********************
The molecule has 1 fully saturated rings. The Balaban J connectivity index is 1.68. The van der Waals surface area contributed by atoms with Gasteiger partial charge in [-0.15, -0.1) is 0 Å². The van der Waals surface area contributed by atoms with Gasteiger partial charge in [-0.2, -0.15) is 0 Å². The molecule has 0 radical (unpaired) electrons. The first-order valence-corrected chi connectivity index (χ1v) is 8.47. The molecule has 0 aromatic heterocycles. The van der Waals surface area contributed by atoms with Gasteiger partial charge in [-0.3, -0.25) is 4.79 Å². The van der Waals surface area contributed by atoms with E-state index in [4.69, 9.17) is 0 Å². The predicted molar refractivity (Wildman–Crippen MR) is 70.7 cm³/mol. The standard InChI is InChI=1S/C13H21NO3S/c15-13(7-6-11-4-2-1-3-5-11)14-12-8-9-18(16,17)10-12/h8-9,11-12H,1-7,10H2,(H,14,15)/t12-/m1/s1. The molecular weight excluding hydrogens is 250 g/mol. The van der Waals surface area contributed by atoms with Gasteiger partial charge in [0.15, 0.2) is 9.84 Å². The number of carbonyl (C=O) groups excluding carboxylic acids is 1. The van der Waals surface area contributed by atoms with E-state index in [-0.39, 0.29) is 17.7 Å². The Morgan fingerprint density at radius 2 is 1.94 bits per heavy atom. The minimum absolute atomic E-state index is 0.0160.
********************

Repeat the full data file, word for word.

The molecule has 1 fully saturated rings. The Balaban J connectivity index is 1.68. The van der Waals surface area contributed by atoms with Gasteiger partial charge in [-0.15, -0.1) is 0 Å². The van der Waals surface area contributed by atoms with Gasteiger partial charge in [-0.2, -0.15) is 0 Å². The molecule has 0 radical (unpaired) electrons. The first-order valence-corrected chi connectivity index (χ1v) is 8.47. The molecule has 0 aromatic heterocycles. The van der Waals surface area contributed by atoms with Gasteiger partial charge in [-0.3, -0.25) is 4.79 Å². The van der Waals surface area contributed by atoms with E-state index in [4.69, 9.17) is 0 Å². The predicted molar refractivity (Wildman–Crippen MR) is 70.7 cm³/mol. The standard InChI is InChI=1S/C13H21NO3S/c15-13(7-6-11-4-2-1-3-5-11)14-12-8-9-18(16,17)10-12/h8-9,11-12H,1-7,10H2,(H,14,15)/t12-/m1/s1. The molecular weight excluding hydrogens is 250 g/mol. The van der Waals surface area contributed by atoms with Gasteiger partial charge in [0.15, 0.2) is 9.84 Å². The number of carbonyl (C=O) groups excluding carboxylic acids is 1. The van der Waals surface area contributed by atoms with E-state index in [-0.39, 0.29) is 17.7 Å². The Morgan fingerprint density at radius 2 is 1.94 bits per heavy atom. The minimum absolute atomic E-state index is 0.0160.